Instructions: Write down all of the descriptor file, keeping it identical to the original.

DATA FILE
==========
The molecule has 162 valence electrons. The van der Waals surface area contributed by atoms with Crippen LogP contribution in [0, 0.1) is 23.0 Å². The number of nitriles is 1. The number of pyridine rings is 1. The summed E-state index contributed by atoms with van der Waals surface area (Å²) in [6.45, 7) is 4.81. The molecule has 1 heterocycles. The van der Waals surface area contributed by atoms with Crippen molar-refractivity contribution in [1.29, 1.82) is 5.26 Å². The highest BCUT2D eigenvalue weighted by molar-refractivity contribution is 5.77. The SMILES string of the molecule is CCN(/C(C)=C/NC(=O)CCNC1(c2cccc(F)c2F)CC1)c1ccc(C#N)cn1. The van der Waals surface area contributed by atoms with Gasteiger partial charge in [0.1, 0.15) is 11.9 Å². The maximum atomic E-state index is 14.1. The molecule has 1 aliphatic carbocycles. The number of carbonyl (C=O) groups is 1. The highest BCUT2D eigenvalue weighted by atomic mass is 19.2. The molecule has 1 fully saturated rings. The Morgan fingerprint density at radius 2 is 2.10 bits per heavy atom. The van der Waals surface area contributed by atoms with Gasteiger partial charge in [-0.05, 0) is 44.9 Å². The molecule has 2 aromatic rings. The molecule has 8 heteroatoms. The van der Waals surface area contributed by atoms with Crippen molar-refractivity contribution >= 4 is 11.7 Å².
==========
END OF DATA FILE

The molecule has 162 valence electrons. The van der Waals surface area contributed by atoms with Crippen LogP contribution in [0, 0.1) is 23.0 Å². The number of nitriles is 1. The number of pyridine rings is 1. The summed E-state index contributed by atoms with van der Waals surface area (Å²) in [6.45, 7) is 4.81. The molecule has 1 heterocycles. The van der Waals surface area contributed by atoms with Crippen molar-refractivity contribution in [1.29, 1.82) is 5.26 Å². The highest BCUT2D eigenvalue weighted by molar-refractivity contribution is 5.77. The SMILES string of the molecule is CCN(/C(C)=C/NC(=O)CCNC1(c2cccc(F)c2F)CC1)c1ccc(C#N)cn1. The van der Waals surface area contributed by atoms with Gasteiger partial charge in [0.1, 0.15) is 11.9 Å². The maximum atomic E-state index is 14.1. The molecule has 1 aliphatic carbocycles. The number of carbonyl (C=O) groups is 1. The highest BCUT2D eigenvalue weighted by atomic mass is 19.2. The molecule has 1 fully saturated rings. The Morgan fingerprint density at radius 2 is 2.10 bits per heavy atom. The van der Waals surface area contributed by atoms with Gasteiger partial charge in [-0.05, 0) is 44.9 Å². The molecule has 2 aromatic rings. The molecule has 8 heteroatoms. The van der Waals surface area contributed by atoms with Crippen molar-refractivity contribution >= 4 is 11.7 Å².